Saturday, 24 October 2020

Market Validation?

I was thinking about an earlier blogpost concerning the non-functioning of the art market in the Netherlands and it occurred to me that the possibility exists that the course in which a reputation is established is skewed there, which in turns hinders a proper functioning of its market.
What I hypothesized is that in most places in the world, commercial galleries act as a kind of free playground where ideas and artists can be tested through a kind of market validation process. A free market without significant gatekeeping then thus decides, to a large degree, which artists are 'worthy' of inclusion in some kind of larger institutional system. A value system of art arises naturally within these systems, for better or for worse. Any fool can offer anything up for sale, but only those that consistently and over longer periods of time appeal to a significant number of people can stay afloat in such a system. 
This system thus seems like a correct way of reasoning, with a wide variety being offered in a commercial setting, but only the artworks that adhere to some kind of criteria are validated by an institutional system with larger concerns of reputation, stability and long-term value. This in turn only creates additional value in the market for these works, without affecting the worth of those works that don't attain this recognition.
From what I've seen in the Netherlands, this system seems to be implemented backwards. Artists there are first validated through an institutional system, before they are allowed to find their way into a commercial circuit. As already outlined, this corresponds with a well-reported poor functioning of commercial galleries in the Netherlands.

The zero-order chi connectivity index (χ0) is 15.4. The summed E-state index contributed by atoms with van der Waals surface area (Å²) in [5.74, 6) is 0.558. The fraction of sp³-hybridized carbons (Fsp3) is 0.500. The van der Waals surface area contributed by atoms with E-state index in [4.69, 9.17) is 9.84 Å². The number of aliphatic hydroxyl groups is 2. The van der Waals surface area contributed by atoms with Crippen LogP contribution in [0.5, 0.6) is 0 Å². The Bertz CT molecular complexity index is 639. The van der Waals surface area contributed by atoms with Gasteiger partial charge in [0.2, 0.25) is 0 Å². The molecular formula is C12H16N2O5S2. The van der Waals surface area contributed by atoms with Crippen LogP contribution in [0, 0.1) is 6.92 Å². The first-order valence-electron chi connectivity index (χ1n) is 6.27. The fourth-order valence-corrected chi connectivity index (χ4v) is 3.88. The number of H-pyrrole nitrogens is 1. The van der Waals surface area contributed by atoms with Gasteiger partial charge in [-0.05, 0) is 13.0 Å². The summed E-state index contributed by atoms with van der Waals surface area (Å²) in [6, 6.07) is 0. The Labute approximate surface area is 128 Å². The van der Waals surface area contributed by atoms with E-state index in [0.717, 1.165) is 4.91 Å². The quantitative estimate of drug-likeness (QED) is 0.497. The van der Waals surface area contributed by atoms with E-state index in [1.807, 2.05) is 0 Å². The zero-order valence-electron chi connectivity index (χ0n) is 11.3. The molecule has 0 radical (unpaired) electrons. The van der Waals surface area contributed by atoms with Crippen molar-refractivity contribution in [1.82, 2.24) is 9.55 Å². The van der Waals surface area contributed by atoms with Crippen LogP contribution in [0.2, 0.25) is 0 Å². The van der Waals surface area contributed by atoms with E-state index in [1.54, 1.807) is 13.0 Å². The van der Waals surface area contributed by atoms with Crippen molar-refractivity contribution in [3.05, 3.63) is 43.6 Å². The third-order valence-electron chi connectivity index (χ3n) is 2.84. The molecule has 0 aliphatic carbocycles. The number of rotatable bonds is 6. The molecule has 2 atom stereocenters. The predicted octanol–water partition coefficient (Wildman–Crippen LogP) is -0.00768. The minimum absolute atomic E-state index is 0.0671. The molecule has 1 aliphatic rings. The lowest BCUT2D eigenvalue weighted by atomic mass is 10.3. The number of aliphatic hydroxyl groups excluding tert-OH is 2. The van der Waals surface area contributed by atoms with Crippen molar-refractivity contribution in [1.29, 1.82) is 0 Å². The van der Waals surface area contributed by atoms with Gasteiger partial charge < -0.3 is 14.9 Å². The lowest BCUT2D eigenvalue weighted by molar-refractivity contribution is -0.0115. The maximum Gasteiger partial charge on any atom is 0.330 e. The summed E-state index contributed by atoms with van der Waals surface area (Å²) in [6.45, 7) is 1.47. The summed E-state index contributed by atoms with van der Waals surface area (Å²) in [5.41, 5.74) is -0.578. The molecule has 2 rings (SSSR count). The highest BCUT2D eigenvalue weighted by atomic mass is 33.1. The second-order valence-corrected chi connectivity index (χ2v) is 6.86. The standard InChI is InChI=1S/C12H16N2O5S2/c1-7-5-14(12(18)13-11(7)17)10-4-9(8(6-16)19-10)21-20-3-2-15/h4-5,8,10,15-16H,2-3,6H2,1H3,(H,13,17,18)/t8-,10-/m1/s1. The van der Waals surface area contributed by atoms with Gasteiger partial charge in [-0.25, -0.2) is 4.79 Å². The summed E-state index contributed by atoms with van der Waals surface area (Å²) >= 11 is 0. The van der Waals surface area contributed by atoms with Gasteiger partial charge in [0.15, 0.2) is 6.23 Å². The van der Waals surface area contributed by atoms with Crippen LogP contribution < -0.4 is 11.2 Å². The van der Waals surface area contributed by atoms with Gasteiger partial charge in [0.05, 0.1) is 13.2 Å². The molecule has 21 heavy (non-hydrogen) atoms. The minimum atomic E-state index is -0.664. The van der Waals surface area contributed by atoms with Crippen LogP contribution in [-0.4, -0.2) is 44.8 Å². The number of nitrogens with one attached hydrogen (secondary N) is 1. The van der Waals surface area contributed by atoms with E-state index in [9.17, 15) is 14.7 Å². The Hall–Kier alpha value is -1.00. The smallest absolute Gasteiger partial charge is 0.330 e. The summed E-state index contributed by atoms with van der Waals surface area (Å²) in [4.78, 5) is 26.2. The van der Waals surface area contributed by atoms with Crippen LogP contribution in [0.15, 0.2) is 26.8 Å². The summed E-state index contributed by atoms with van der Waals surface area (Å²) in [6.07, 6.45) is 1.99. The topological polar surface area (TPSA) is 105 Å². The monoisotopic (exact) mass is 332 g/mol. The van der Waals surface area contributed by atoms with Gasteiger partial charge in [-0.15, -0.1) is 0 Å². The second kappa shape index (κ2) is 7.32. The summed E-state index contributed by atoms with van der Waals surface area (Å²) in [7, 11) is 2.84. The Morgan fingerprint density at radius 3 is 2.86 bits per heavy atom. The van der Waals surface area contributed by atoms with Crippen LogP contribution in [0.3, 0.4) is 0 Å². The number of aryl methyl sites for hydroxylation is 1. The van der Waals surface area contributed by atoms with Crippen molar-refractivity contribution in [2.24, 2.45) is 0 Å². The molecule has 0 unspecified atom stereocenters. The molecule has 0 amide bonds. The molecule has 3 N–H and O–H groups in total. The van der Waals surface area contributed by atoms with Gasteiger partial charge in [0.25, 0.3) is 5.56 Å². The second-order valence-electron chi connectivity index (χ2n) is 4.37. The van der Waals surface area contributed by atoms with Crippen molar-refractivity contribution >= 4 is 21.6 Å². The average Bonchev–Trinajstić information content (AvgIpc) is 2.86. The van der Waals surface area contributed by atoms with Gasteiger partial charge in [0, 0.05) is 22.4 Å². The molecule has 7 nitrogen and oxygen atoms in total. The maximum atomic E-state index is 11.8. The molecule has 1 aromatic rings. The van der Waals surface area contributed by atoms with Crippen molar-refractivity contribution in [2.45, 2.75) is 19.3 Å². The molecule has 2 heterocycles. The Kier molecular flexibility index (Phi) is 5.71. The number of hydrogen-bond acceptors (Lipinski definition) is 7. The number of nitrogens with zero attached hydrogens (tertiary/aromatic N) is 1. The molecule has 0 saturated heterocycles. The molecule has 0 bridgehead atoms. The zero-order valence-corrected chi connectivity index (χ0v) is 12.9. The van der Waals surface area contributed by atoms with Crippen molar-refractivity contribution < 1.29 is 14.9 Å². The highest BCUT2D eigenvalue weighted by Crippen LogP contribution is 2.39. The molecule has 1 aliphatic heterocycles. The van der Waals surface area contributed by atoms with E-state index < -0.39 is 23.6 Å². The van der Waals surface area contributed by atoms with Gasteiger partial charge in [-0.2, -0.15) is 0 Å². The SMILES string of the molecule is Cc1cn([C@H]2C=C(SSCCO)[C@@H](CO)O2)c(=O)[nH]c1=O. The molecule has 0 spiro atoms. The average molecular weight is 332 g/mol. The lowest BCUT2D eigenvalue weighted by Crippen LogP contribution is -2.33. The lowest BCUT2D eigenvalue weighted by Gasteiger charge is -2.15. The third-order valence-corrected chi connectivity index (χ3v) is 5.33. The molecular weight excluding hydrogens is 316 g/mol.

To get an idea of the validity of this hypothesis, I looked up the first solo-exhibitions of 68 artists of some repute and noted whether they were held in a non-profit institution or a commercial gallery. 
22 of these 68 artists were of Dutch origin, with another 46 of other nationality. Of course, I tried to ensure that these nationalities corresponded to where their (early) professional life took place and didn't simply coincide with an arbitrary place of birth.
Of the 22 Dutch artists, 17 (or 77%) had their first solo-exhibition in a public institution, while 5 (or 23%) had their first shows at a commercial gallery. 
Of the artists of non-Dutch origins on the other hand, 14 (or 30%) had their first exhibition at a public institution, with 30 (or 65%) of the artists first exhibiting at a commercial gallery. An additional 2 artists (or 5%) had their first solo-exhibition at a non-art venue.

Now I'm well aware that 68 artists is not a very large dataset and it is thus likely that some amount of bias crept in unintentionally. For example, I took most of the biographies of the non-Dutch artists from the websites of galleries, while for the Dutch artists there was a larger number of personal websites I accessed to gather this data. It might well be the case that commercial galleries are more inclined to note exhibitions of other commercial galleries over those at (smaller) non-profit institutions.
Nevertheless, there is a quite a large discrepancy between these numbers and as such I believe it's a good indication of the truth of my hypothesis. It would be well to expand this research with a larger sample group and more strictly defined methods, to see if its results can be compared to other data sets.